Tag: disability hate crime

Prime minister dismisses UN inquiry into government’s discriminatory treatment of disabled people

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Labour leader Jeremy Corbyn has asked David Cameron at Prime Minister’s Questions today to publish the details of the Government’s response to the United Nations inquiry into the allegations that Conservative policies are breaching the rights of disabled people in the UK. He also asked if the government intended to co-operate with the inquiry.

Such UN investigations are conducted confidentially by the UN and officials will not confirm or deny whether the UK is currently being put under scrutiny.

However, the ongoing inquiry been widely reported by disability rights groups and campaigners. The Department for Work and Pensions has previously declined to comment on the possibility of an investigation.

Mr Corbyn used his final question to ask about the United Nations inquiry into alleged “grave or systemic violations” of the rights of disabled people in the UK. The PM gave a dismissive response, saying the inquiry may not be “all it’s cracked up to be” and said that disabled people in other countries do not have the rights and support that “they” [disabled people] in the UK are offered. Cameron also implied that Labour’s “strong” equality legislation was a Conservative policy. However, the Equality Act was drafted under the guidance of Harriet Harman.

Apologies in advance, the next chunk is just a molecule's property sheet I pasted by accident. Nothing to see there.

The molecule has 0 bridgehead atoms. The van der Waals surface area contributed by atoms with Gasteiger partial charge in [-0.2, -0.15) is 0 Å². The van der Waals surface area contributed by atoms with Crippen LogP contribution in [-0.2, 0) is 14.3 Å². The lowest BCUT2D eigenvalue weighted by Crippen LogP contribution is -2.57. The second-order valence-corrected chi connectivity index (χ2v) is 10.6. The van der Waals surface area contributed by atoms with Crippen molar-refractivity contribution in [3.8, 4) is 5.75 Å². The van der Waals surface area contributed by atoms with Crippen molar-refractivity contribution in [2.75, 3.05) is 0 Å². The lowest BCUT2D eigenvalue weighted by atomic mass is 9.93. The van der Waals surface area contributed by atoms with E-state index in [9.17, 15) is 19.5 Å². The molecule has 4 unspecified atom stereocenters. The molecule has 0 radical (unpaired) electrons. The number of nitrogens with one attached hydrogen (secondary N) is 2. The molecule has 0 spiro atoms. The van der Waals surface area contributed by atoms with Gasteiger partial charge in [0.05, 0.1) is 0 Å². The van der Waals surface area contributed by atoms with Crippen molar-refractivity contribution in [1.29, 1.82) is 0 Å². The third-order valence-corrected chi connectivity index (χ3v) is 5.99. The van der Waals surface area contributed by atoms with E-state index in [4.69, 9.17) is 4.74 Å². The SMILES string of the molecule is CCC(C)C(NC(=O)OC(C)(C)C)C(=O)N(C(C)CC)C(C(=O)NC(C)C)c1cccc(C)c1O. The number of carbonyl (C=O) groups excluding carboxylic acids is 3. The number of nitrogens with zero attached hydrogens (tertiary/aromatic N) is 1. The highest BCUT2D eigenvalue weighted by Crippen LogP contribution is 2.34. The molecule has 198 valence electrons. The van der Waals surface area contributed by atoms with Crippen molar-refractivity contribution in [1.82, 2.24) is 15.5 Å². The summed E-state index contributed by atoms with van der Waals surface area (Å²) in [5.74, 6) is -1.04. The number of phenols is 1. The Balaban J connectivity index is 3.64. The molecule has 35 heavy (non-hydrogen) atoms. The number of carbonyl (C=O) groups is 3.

Jeremy Corbyn asks about David Cameron about his response to the UN inquiry at Prime Minister’s Questions

The United Nations team of investigators are expecting to meet with the Equality and Human Rights Commission, members of parliament, individual campaigners and disabled people’s organisations, representatives from local authorities and academics.

The team will be gathering direct evidence from individuals about the impact of government austerity measures, with a focus on benefit cuts and sanctions; cuts to social care; cuts to legal aid; the closure of the Independent Living Fund (ILF); the adverse impact of the Work Capability Assessment (WCA); the shortage of accessible and affordable housing; the impact of the bedroom tax on disabled people, and also the rise in disability hate crime.

Mr Corbyn said:

“This is deeply embarrassing to all of us in this house and indeed to the country as a whole. It’s very sad news.”

The Government’s approach to people with disabilities had been extremely controversial and been met with criticism from campaign groups. Disabled people have borne the brunt of austerity cuts, losing more income and support than any other social group, and this is despite the fact that Cameron promised in 2010 to protect the poorest, sick and disabled people and the most vulnerable.

In 2013, Dr Simon Duffy at the Centre for Welfare Reform published a briefing outlining how the austerity cuts are targeted. The report says:

The cuts are not fair.

They target the very groups that a decent society would protect:

  • People in poverty (1 in 5 of us) bear 39% of all the cuts
  • Disabled people (1 in 13 of us) bear 29% of all the cuts
  • People with severe disabilities (1 in 50 of us) bear 15% of all the cuts